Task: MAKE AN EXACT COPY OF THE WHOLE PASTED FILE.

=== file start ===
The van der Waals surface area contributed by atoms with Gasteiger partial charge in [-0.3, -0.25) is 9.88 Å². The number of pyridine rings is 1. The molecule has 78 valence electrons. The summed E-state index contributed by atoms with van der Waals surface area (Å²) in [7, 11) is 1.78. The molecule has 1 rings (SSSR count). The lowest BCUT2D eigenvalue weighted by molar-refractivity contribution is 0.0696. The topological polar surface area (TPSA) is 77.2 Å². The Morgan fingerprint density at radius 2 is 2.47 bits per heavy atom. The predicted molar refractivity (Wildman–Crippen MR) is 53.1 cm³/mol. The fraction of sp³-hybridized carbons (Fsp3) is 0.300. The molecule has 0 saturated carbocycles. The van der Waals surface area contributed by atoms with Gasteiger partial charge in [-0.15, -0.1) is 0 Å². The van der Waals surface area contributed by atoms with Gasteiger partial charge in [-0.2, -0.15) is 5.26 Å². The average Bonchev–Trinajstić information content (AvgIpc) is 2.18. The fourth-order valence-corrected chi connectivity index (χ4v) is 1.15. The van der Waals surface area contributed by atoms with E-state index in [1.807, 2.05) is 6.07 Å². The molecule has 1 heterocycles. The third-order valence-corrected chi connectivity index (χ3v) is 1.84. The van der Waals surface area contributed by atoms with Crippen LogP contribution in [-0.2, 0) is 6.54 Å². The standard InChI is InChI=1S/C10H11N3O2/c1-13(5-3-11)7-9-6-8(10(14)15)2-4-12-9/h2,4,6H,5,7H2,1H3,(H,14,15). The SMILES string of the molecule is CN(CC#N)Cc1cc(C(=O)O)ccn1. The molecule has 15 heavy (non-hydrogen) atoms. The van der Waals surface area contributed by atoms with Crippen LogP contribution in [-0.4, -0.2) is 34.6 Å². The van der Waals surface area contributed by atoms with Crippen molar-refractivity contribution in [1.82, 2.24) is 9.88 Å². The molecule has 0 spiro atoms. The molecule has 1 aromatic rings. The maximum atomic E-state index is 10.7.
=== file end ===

The van der Waals surface area contributed by atoms with Gasteiger partial charge in [-0.3, -0.25) is 9.88 Å². The number of pyridine rings is 1. The molecule has 78 valence electrons. The summed E-state index contributed by atoms with van der Waals surface area (Å²) in [7, 11) is 1.78. The molecule has 1 rings (SSSR count). The lowest BCUT2D eigenvalue weighted by molar-refractivity contribution is 0.0696. The topological polar surface area (TPSA) is 77.2 Å². The Morgan fingerprint density at radius 2 is 2.47 bits per heavy atom. The predicted molar refractivity (Wildman–Crippen MR) is 53.1 cm³/mol. The fraction of sp³-hybridized carbons (Fsp3) is 0.300. The molecule has 0 saturated carbocycles. The van der Waals surface area contributed by atoms with Gasteiger partial charge in [-0.15, -0.1) is 0 Å². The van der Waals surface area contributed by atoms with Gasteiger partial charge in [-0.2, -0.15) is 5.26 Å². The average Bonchev–Trinajstić information content (AvgIpc) is 2.18. The fourth-order valence-corrected chi connectivity index (χ4v) is 1.15. The van der Waals surface area contributed by atoms with E-state index in [1.807, 2.05) is 6.07 Å². The molecule has 1 heterocycles. The third-order valence-corrected chi connectivity index (χ3v) is 1.84. The van der Waals surface area contributed by atoms with Crippen LogP contribution in [-0.2, 0) is 6.54 Å². The standard InChI is InChI=1S/C10H11N3O2/c1-13(5-3-11)7-9-6-8(10(14)15)2-4-12-9/h2,4,6H,5,7H2,1H3,(H,14,15). The SMILES string of the molecule is CN(CC#N)Cc1cc(C(=O)O)ccn1. The molecule has 15 heavy (non-hydrogen) atoms. The van der Waals surface area contributed by atoms with Crippen LogP contribution in [-0.4, -0.2) is 34.6 Å². The van der Waals surface area contributed by atoms with Crippen molar-refractivity contribution in [1.82, 2.24) is 9.88 Å². The molecule has 0 spiro atoms. The molecule has 1 aromatic rings. The maximum atomic E-state index is 10.7.